if you simply use butt joints with wood glue and clamp the joints until the glue dries---the joint will probably out live the furhiture.

This is taking it a bit far. End-grain glue joints are relatively weak to begin with. The oft-quoted "glue is stronger than wood" refers only to face/edge-grain joints. You can laminate two 2x4s of the same length and get a perfectly serviceable 4x4 or 2x8, but you can't glue their ends together and get a useful 2x4 that's twice the length.

Even if the glue holds, it only holds at the surface, so the force it would take to break a drawer built with glue-only butt joints is pretty small. Ball-bearing drawer slides do reduce the stresses exerted on those joints when opening and closing, but you'd still be pushing your luck without somehow giving the drawer front mechanical purchase into the sides, be it dovetails, dowels, box joints, stub tenons or nails.

    Bookmark   December 4, 2010 at 5:51AM
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brickeyee

Drawers have always been a problem sine the joints get loaded in every direction, and if the drawer is slammed closed they even get some impact loading.

The problem with all dowel joints is the lack of face grain glue area.
A round object does not have a lot of face grain area, so any loads that tend to pull on the dowel lengthwise can cause problems (like the load in the drawer pushing the sides outwards).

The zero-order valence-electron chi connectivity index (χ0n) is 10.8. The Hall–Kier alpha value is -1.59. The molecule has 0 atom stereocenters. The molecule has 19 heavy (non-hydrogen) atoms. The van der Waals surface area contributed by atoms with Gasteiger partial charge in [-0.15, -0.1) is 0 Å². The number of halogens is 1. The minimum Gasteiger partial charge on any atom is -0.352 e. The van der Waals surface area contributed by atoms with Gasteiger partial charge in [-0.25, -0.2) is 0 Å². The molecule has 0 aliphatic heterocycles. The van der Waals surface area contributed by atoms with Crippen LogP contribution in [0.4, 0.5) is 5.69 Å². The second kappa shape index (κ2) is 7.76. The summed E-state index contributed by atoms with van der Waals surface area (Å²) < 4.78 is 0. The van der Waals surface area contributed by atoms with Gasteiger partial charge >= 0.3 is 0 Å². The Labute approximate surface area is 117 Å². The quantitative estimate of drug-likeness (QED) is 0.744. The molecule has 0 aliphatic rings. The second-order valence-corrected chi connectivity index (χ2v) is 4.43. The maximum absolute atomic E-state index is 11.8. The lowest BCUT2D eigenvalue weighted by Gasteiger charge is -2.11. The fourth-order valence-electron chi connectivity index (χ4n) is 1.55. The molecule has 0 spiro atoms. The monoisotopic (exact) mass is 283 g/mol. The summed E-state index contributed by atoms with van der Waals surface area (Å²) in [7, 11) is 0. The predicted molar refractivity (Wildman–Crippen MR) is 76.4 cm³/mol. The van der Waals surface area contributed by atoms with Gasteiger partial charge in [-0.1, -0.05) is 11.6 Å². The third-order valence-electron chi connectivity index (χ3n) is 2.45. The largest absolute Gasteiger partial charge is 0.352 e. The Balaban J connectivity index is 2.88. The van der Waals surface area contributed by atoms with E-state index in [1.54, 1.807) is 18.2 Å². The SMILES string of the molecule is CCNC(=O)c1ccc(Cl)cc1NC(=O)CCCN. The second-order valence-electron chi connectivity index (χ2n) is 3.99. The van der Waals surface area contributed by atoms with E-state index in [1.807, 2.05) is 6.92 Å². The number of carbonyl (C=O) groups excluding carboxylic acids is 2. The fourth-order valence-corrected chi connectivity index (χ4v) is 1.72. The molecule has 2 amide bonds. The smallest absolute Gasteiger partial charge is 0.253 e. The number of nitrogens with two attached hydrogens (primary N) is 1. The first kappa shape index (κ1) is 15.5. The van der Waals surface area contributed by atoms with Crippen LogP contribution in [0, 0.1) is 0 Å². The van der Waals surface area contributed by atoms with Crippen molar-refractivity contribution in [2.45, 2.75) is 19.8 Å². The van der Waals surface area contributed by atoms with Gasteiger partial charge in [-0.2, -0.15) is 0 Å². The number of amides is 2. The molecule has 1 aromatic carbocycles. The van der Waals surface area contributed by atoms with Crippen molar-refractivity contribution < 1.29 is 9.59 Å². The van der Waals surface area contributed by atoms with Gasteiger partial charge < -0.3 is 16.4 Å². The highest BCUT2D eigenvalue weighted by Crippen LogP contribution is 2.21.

Dovetails are relying on the glue in this direction also, but the shallow angle and multiple faces being joined have a good glue area.

If you use drawer guides make sure the drawer face is solidly attached to the sides (especially if the drawers are NOT inset completely).
The drawer WILL get slammed closed, and the edges of the front stop the movement.

When plywood was popular for cabinet drawers I did plenty of business gluing the drawer fronts back together when the plywood split from slamming the drawer.

    Bookmark   December 4, 2010 at 10:48AM
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aidan_m

The drawer front should not slam against the face of the cabinet, unless the glides used are the super-cheap kind.

I usually use full extension ball bearing glides, like Fulterer 5600 or Accuride 3832, pretty standard stuff.

When installed properly, the rubber bushing inside the glide takes the slamming impact of a closing drawer. The front should just barely contact the face of the cabinet as the inner metal parts of the glide bump snugly against the rubber stop.

When people do sloppy installations, they set the part of the glide too far back inside the cabinet carcase so the glide doesn't close completely before the front of the drawer hits the face frame of the cabinet. After a few hard slams, the front part of the plywood drawer box splits apart.

The new soft-close and self-closing glides take the impact away.

People are making drawers to a much higher standard today than 10 to 20 years ago. Most standard production cabinets built today have drawers that will outlast the carcases, provided the glides are decent quality and installed properly.

    Bookmark   December 4, 2010 at 6:22PM
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brickeyee

"When installed properly, the rubber bushing inside the glide takes the slamming impact of a closing drawer. The front should just barely contact the face of the cabinet as the inner metal parts of the glide bump snugly against the rubber stop."

And when you slam the drawer closed, the rubber compresses and instead of "barely contact" the face of the drawer bears the impact (reduced slightly by ther compression of the stop on the guides).

    Bookmark   December 6, 2010 at 9:08AM